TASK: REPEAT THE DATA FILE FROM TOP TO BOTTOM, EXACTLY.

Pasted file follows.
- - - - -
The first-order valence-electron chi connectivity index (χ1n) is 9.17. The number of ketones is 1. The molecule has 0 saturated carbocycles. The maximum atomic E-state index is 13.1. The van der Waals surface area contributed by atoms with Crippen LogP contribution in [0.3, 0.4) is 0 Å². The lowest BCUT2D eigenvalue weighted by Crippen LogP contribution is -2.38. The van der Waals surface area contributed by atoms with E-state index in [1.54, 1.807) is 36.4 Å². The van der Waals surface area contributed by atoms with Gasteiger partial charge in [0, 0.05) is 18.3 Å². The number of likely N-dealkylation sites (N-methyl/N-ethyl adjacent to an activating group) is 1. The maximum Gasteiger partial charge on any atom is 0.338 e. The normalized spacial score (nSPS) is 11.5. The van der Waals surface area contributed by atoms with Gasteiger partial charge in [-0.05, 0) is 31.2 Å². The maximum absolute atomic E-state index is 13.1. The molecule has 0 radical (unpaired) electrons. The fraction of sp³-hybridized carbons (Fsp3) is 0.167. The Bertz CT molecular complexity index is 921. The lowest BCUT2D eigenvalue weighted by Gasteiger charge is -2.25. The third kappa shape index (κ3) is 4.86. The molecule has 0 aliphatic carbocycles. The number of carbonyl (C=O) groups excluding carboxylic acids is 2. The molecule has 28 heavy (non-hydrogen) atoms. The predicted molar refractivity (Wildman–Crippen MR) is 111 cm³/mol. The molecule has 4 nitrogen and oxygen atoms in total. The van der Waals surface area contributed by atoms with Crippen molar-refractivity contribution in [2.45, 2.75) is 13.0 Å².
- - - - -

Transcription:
The first-order valence-electron chi connectivity index (χ1n) is 9.17. The number of ketones is 1. The molecule has 0 saturated carbocycles. The maximum atomic E-state index is 13.1. The van der Waals surface area contributed by atoms with Crippen LogP contribution in [0.3, 0.4) is 0 Å². The lowest BCUT2D eigenvalue weighted by Crippen LogP contribution is -2.38. The van der Waals surface area contributed by atoms with E-state index in [1.54, 1.807) is 36.4 Å². The van der Waals surface area contributed by atoms with Gasteiger partial charge in [0, 0.05) is 18.3 Å². The number of likely N-dealkylation sites (N-methyl/N-ethyl adjacent to an activating group) is 1. The maximum Gasteiger partial charge on any atom is 0.338 e. The normalized spacial score (nSPS) is 11.5. The van der Waals surface area contributed by atoms with Gasteiger partial charge in [-0.05, 0) is 31.2 Å². The maximum absolute atomic E-state index is 13.1. The molecule has 0 radical (unpaired) electrons. The fraction of sp³-hybridized carbons (Fsp3) is 0.167. The Bertz CT molecular complexity index is 921. The lowest BCUT2D eigenvalue weighted by Gasteiger charge is -2.25. The third kappa shape index (κ3) is 4.86. The molecule has 0 aliphatic carbocycles. The number of carbonyl (C=O) groups excluding carboxylic acids is 2. The molecule has 28 heavy (non-hydrogen) atoms. The predicted molar refractivity (Wildman–Crippen MR) is 111 cm³/mol. The molecule has 4 nitrogen and oxygen atoms in total. The van der Waals surface area contributed by atoms with Crippen molar-refractivity contribution in [2.45, 2.75) is 13.0 Å².